June 14, 2024


Advocacy. Mediation. Success.

The Snake Attack Phenomenon: The Courts Must Stop Overlooking and Facilitating the Continued Poisoning of Our Jury System

Our jury process has been below assault from an ever-rising tidal wave of improper demo tactics that have no position in our courtroom rooms, but have directly brought on the final decade’s cascade of nuclear verdicts.[1] These methods began two decades ago, but mushroomed into prominence in 2009, when, in a remarkably profitable advertising and marketing plan in the type of a e book, they have been re-branded as the “Reptile Theory”.[2] Although the so known as Reptile e-book (now marketing on Amazon in paperback for $1,683.99) is not the only how-to or Bible for these techniques, its vivid imagery stands out in the forefront, producing it the byname and catchall for this breed of inappropriate tactics. In trying to keep with the plaintiff bar’s clear rejection of mammalian trademarks, from this point onward we will refer to the entire swath of these incorrect practices as the “Snake Attack Phenomenon” or “Snake Attacks” (besides when specially speaking about a reptile-primarily based merchandise). We contact it a phenomenon just simply because of the extraordinary reality that it should really never have existed in the 1st put.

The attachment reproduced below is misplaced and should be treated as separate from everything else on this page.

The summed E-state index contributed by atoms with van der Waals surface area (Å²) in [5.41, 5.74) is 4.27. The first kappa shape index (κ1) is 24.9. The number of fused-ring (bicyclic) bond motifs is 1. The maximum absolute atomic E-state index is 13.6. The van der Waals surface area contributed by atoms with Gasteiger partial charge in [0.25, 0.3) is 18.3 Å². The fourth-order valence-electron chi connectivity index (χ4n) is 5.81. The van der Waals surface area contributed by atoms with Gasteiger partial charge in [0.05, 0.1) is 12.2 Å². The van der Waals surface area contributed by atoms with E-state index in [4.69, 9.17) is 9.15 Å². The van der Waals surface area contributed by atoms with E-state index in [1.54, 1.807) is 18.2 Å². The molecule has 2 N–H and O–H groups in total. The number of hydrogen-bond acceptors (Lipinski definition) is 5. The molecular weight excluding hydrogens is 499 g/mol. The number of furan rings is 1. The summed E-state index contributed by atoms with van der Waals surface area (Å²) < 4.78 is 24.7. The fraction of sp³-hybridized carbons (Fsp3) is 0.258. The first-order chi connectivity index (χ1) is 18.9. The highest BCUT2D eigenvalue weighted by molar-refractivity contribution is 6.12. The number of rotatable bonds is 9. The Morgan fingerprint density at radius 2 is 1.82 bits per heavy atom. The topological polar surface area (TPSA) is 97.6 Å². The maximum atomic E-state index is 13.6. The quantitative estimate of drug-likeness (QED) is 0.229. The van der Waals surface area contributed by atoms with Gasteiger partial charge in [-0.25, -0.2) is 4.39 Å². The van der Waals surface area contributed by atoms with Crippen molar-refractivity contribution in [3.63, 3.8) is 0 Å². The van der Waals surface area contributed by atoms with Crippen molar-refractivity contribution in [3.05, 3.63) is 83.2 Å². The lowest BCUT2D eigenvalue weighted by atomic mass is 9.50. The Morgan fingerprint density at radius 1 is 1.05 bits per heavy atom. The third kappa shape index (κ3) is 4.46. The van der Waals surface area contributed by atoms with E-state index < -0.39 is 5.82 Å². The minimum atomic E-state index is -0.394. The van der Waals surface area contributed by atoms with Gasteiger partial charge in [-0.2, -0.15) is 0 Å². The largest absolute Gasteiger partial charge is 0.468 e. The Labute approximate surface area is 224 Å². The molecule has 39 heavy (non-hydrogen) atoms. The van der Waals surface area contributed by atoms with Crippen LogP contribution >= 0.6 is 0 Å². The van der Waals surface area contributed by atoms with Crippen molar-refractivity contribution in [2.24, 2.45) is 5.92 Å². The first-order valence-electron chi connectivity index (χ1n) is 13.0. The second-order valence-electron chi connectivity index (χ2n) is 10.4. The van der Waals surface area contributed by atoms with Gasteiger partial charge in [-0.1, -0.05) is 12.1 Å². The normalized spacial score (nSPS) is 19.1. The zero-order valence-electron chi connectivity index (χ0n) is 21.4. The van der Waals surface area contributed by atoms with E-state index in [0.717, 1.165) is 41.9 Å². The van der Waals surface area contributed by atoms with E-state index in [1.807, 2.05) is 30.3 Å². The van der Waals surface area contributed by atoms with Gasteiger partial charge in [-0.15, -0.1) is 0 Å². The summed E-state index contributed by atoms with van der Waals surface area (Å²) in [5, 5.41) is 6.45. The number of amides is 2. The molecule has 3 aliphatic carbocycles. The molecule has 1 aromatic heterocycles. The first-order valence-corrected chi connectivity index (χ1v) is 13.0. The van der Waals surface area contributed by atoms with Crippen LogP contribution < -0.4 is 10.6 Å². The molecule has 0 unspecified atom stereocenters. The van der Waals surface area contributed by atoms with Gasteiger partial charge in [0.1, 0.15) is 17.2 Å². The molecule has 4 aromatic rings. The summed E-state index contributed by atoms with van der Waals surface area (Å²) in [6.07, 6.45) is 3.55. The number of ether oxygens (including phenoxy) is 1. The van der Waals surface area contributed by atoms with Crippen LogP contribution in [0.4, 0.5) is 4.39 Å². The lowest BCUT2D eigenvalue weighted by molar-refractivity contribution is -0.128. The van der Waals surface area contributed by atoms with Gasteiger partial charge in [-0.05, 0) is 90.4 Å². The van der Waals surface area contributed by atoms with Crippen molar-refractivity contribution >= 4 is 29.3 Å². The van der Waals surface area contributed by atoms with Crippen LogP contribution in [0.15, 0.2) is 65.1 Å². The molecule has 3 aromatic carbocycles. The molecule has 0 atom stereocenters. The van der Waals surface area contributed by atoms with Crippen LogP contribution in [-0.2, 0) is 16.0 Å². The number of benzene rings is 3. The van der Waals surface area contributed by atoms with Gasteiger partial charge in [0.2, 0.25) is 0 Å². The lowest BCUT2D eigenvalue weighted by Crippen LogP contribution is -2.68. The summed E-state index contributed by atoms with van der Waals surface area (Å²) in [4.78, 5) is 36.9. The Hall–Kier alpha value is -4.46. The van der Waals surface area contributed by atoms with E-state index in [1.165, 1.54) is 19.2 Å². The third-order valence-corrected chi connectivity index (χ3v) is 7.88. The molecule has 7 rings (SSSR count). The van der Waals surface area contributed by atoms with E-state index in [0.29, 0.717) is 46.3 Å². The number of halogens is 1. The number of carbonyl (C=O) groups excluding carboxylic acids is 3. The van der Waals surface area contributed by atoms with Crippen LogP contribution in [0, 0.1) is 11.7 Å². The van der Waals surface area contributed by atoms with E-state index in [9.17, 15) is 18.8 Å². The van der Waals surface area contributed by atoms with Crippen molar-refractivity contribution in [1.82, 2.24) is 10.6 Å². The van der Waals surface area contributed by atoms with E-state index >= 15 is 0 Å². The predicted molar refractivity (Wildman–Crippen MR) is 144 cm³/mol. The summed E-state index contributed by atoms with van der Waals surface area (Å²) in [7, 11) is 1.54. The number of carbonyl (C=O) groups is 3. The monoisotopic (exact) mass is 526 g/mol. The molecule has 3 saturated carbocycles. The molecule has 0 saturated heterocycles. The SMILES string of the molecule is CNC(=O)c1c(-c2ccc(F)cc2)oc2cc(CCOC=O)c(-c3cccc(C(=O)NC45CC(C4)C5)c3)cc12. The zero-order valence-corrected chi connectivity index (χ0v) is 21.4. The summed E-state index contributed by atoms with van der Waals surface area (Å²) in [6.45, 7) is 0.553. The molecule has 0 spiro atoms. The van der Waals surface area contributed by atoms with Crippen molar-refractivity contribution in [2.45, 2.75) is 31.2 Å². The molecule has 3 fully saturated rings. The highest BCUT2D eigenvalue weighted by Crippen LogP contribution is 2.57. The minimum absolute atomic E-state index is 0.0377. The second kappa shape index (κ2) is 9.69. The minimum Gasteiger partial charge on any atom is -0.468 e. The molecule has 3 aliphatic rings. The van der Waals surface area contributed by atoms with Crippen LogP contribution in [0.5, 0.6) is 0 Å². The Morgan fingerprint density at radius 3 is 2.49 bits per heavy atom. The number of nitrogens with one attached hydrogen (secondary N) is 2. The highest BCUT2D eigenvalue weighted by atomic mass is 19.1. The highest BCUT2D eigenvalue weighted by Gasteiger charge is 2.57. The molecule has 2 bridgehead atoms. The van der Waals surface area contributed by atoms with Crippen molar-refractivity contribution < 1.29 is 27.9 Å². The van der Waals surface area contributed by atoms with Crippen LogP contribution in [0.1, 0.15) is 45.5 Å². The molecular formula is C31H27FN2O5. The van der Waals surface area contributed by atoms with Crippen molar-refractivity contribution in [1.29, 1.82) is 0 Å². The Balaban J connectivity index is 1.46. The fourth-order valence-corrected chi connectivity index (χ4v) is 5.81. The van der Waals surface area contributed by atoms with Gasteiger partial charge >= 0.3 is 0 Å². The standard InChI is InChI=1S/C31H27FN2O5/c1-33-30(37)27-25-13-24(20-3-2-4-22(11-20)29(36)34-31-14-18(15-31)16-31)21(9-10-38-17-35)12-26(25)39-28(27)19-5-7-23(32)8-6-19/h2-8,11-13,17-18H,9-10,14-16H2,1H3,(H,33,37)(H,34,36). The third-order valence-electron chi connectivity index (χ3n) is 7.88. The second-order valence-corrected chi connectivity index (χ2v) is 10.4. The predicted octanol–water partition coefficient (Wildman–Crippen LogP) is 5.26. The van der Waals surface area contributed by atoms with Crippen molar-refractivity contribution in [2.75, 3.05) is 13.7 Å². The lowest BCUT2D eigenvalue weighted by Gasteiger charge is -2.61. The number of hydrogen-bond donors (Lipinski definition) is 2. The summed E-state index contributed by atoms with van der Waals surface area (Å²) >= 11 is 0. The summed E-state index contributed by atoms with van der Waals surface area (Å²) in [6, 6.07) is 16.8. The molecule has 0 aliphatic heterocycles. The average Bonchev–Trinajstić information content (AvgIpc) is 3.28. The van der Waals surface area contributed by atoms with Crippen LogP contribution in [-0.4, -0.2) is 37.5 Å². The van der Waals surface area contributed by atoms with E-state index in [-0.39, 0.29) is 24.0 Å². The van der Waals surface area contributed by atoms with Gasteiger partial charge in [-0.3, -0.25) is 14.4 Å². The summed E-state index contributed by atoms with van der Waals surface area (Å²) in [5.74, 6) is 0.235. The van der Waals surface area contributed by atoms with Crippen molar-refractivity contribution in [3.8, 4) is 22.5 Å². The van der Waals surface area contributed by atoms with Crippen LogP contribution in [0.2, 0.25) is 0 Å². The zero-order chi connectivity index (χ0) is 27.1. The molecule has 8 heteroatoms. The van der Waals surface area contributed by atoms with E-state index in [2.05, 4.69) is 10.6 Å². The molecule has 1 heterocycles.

In a nutshell, the Snake Attack Phenomenon is this: enterprising customers of the particular injuries bar took a range of practices and themes intended to poison the sanctity of the jury box with improper and punitive factors that courts had very long precluded from the courthouse—on the combined bases of relevancy and prejudice—and successfully re-promoted and re-branded numerous of them with a new pseudo-scientific label to provide them with an unwarranted patina of propriety. Even a lot more importantly, this amazing re-marketing and advertising phenomenon was formalized and undertaken in plain sight in a 2009 how-to booklet,[3] alongside with subsequent seminars and pamphlets, released to (a) sustain the pretext of legitimacy, and (b) be certain that it would be accessible to, and used by, plaintiff lawyers nationwide.